Carol writes: As I was writing the last blog on our first chateau visit at Chenonceau, Al was grinning a little too much (at my expense) when he heard me say that I was having trouble limiting the number of chateau pictures for my blog. We got wild and crazy and took about a hundred pictures at each of the four chateaux we visited, so you can see my dilemma…I will try to be a little more reasonable in this second chateau post.
Some might think that one French chateau looks much like another, but we found that each one seemed to have its own character, and certainly its own history and setting, so the fascination did not lag.
CHAMBORD: What set off Château de Chambord was its immense size and its setting in Europe’s largest enclosed forest park. Historically, Chambord was built to be used as a hunting lodge and a winter palace for young King Francis I, necessitating hundreds of fireplaces for its autumn contingent of hunters. It boasted over 400 rooms—80 of them open to the public. Chambord was designed symmetrically in the shape of a Greek cross (a cross with arms of equal length) and was laid out with four wings of rooms with a tower at the end of each arm of the cross around the central keep. As we viewed Chambord from the central lane, we couldn’t believe its size or that it was real—it resembled a fake Disney façade!
From an architectural standpoint, one of Chambord’s most fanciful features was the double-helix stone staircase just inside the front door. Visitors going up could see those coming down, but they would never meet! The ingeniousness of this design suggests that Leonardo da Vinci, who had come to France at the request of Francis I in 1516, shortly before construction was begun on Chambord, may have had a hand in designing the staircase.
Most of the rooms were not furnished and instead had museum-like exhibits, labeled mostly in French but with enough English tidbits thrown in. Some of the most interesting displays were the knife that was used to kill King Henry IV,
a giant clock and its equally massive gears that kept time at the chateau for over 300 years,
a stunning collection of refurbished royal coaches,
and the wonderfully cleaned and preserved second floor vaulted ceiling that was designed with repetitions of the salamander, the personal emblem of Francis I, and the letter ‘F’ (monogram for Francis).
One of the neatest parts of the chateau was the rooftop viewing terrace which had a nice close-up view of the high, intricately carved exterior Gothic stonework.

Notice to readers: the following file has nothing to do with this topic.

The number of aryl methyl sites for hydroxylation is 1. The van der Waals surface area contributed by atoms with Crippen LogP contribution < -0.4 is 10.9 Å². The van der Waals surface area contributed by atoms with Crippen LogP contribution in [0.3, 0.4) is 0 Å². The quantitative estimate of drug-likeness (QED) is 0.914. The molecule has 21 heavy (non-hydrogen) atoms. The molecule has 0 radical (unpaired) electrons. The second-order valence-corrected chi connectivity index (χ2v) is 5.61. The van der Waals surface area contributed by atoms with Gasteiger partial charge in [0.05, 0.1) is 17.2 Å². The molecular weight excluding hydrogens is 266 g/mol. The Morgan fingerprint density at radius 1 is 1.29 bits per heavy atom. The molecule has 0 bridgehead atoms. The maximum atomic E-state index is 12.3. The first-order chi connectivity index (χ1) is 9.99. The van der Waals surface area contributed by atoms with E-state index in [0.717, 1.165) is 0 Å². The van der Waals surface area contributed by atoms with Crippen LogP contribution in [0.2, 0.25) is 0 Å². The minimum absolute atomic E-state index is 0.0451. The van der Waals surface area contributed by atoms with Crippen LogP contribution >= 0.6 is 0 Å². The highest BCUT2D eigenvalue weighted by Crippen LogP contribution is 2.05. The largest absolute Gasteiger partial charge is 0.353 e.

Often there is a neat wartime story connected with the largest and most famous French chateaux, and Chambord was no exception. During WW II, its spacious chapel was used temporarily to store some of the priceless art collections of the Louve and the Château de Versailles. The “Mona Lisa” was stored at Chambord to keep it safe in the event Paris was bombed by the Germans.
CHAUMONT-SUR-LOIRE: A castle has been located on the site of Chaumont-sur-Loire since the 11th century, and the chateau you see today was built in the 15th and 16th centuries. It has been restored and furnished in 19th century style which, nevertheless, was very pleasing to the eye.
I found the 19th century dining room and the library especially lovely and welcoming,
But it was the living room at the end of the tour which caused us to stop and spend extra time imagining after-dinner conversations and relaxation in this cozy salon.
The stables, horse kitchen, and tack room were magnificently built in 1880s style.
VILLANDRY: Without a doubt, the best chateau gardens in the Loire valley are found at Villandry. The chateau itself
actually takes second seat to its incredible well-manicured gardens. There was a 10-acre Italian Renaissance love garden impeccably maintained with symbolic hedge designs that denoted the various kinds of love.
The kitchen garden was filled with edible vegetables with little “rosebush trees” as a unifying theme.
Al particularly liked the herb garden with its lavender in full bloom.
My favorite was the sun garden, the most recent garden and the one with some species of perennials that were surprisingly familiar to me.
With each chateau we visited, more than once Al and I said to each other, “No wonder there was a French revolution.” The over-the-top palaces and extravagant lifestyle of French royalty had certainly gone into the stratosphere. As we left the Loire valley and headed north to Brittany and Normandy, we felt satisfied we had seen some of the best of the French chateau scene.
“Life is either a daring adventure or nothing.” Helen Keller